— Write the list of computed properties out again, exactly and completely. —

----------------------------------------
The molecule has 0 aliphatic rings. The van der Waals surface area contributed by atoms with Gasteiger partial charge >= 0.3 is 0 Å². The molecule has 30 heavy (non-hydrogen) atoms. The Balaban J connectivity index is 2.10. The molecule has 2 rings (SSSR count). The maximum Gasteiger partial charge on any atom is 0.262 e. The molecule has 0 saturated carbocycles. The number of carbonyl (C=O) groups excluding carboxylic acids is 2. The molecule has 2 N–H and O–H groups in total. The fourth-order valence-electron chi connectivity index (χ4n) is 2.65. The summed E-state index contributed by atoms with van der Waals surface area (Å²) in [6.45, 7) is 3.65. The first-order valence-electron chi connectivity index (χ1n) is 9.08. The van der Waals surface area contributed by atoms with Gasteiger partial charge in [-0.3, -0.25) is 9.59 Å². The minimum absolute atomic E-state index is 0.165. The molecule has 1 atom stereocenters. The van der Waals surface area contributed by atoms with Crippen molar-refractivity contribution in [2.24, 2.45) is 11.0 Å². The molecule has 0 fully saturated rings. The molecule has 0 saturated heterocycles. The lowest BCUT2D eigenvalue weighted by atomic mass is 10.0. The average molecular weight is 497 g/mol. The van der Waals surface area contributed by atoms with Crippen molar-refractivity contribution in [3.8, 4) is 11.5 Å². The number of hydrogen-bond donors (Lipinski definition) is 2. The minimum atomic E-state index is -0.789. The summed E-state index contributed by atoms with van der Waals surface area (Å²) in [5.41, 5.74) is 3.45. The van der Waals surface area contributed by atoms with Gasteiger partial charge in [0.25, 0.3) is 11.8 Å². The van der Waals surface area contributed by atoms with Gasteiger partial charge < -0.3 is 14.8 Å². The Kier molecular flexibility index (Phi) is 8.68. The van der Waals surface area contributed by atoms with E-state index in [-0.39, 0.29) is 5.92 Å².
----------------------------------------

The molecule has 0 aliphatic rings. The van der Waals surface area contributed by atoms with Gasteiger partial charge >= 0.3 is 0 Å². The molecule has 30 heavy (non-hydrogen) atoms. The Balaban J connectivity index is 2.10. The molecule has 2 rings (SSSR count). The maximum Gasteiger partial charge on any atom is 0.262 e. The molecule has 0 saturated carbocycles. The number of carbonyl (C=O) groups excluding carboxylic acids is 2. The molecule has 2 N–H and O–H groups in total. The fourth-order valence-electron chi connectivity index (χ4n) is 2.65. The summed E-state index contributed by atoms with van der Waals surface area (Å²) in [6.45, 7) is 3.65. The first-order valence-electron chi connectivity index (χ1n) is 9.08. The van der Waals surface area contributed by atoms with Gasteiger partial charge in [-0.3, -0.25) is 9.59 Å². The minimum absolute atomic E-state index is 0.165. The molecule has 1 atom stereocenters. The van der Waals surface area contributed by atoms with Crippen molar-refractivity contribution in [2.24, 2.45) is 11.0 Å². The molecule has 0 fully saturated rings. The molecule has 0 saturated heterocycles. The lowest BCUT2D eigenvalue weighted by atomic mass is 10.0. The average molecular weight is 497 g/mol. The van der Waals surface area contributed by atoms with Crippen molar-refractivity contribution in [3.8, 4) is 11.5 Å². The number of hydrogen-bond donors (Lipinski definition) is 2. The minimum atomic E-state index is -0.789. The summed E-state index contributed by atoms with van der Waals surface area (Å²) in [5.41, 5.74) is 3.45. The van der Waals surface area contributed by atoms with Gasteiger partial charge in [0.25, 0.3) is 11.8 Å². The van der Waals surface area contributed by atoms with Gasteiger partial charge < -0.3 is 14.8 Å². The Kier molecular flexibility index (Phi) is 8.68. The van der Waals surface area contributed by atoms with E-state index in [-0.39, 0.29) is 5.92 Å².